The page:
In Stopped Pipes a different law obtains; for the waves have clearly to traverse the length of the tube twice, instead of once, being reflected by the closed end. This fact influences the position of the nodes. When the fundamental note is struck, the only node is at the stopped end. In sounding the first possible harmonic, another node is set up at one-third of the length from the open end. With the second harmonic, the first node forms at one-fifth of the length from the open end, the second dividing the lower four-fifths into two equal parts. In any case the stopped end must be a node; so that the second form of vibration of the open pipe, and all others which would render the stopper the centre of a loop or ventral segment, are excluded. Hence the harmonics of a stopped pipe follow the series of odd numbers, 1, 3, 5, etc. These relations were discovered by Daniel Bernouilli, and are generally known as the Laws of Bernouilli. In both stopped and open pipes the distance from an open end to the nearest node is a quarter wave-length of the note emitted. In the open pipe there is no further limitation; but in the case of the stopped pipe, the nearest node to the mouth must also be distant an even number of quarter wave-lengths from the stopped end, which is itself a node.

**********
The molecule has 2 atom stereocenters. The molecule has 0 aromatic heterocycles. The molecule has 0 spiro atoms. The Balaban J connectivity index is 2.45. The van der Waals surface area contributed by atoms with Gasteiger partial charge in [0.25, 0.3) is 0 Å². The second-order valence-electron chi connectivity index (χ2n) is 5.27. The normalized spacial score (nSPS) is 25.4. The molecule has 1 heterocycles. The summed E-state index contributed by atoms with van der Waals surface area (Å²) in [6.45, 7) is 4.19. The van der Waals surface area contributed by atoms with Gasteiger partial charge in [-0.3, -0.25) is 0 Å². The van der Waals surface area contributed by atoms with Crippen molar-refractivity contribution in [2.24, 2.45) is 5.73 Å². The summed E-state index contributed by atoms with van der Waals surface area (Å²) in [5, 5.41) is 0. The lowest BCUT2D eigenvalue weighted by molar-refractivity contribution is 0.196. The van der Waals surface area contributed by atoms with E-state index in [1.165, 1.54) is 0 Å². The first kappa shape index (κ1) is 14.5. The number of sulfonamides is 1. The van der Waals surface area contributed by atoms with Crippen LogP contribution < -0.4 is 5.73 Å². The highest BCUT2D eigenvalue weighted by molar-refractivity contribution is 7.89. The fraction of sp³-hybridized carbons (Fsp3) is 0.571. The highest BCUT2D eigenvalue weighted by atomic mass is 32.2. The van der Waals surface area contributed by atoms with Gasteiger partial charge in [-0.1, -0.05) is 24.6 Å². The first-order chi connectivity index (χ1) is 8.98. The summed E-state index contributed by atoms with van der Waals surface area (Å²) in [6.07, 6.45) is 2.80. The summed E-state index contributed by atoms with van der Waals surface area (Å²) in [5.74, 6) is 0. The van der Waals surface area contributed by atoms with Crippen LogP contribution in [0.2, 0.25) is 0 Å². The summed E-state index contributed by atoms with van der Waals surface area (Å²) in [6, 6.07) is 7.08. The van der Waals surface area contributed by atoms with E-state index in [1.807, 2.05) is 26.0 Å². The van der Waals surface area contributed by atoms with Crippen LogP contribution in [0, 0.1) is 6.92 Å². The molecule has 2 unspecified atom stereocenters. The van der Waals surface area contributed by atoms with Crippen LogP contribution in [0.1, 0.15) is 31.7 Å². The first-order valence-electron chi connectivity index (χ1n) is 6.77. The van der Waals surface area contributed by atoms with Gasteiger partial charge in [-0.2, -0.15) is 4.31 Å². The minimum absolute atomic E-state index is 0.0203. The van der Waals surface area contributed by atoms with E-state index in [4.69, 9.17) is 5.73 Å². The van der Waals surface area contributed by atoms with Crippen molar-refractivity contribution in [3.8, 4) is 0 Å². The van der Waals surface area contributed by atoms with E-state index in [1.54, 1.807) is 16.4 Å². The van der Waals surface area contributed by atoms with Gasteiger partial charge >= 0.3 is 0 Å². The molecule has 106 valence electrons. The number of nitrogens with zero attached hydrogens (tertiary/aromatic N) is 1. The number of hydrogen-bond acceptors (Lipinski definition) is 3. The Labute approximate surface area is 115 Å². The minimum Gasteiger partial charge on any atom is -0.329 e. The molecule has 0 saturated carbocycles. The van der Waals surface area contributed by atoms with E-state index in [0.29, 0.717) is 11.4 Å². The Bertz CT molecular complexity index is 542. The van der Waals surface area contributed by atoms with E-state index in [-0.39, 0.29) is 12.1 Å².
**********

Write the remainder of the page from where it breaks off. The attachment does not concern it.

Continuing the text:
These laws hold good with pipes of which the bore is cylindrical or prismatic with parallel sides. It was shown by Wheatstone that a pipe of conical bore, while giving out a similar fundamental note to one of the same length of cylindrical shape, differs as regards the position of the nodes when emitting harmonic sounds. The first node in a conical pipe is not in the middle, but some distance towards the smaller end. It appears from modern observations that the laws of Bernouilli require correction. If an open pipe be stopped at one end, its note is not exactly an octave below that given by it when open, but about a major seventh. According to theory, the hypothesis is made that the change from constraint to a condition of no constraint takes place suddenly at the point where the wave-system leaves the pipe. This is not the case, and practically the open pipe is equivalent to one a little longer than its actual length, by about .635 of the radius of the pipe for the open end, and .59 for the mouth. Kundt has made some valuable researches on the influence of the diameter of a pipe on the velocity of sound within it, which are beyond our present limits. They are however fully discussed in Lord Rayleigh's 'Theory of Sound,' vol. ii. p. 55.

[ W. H. S. ]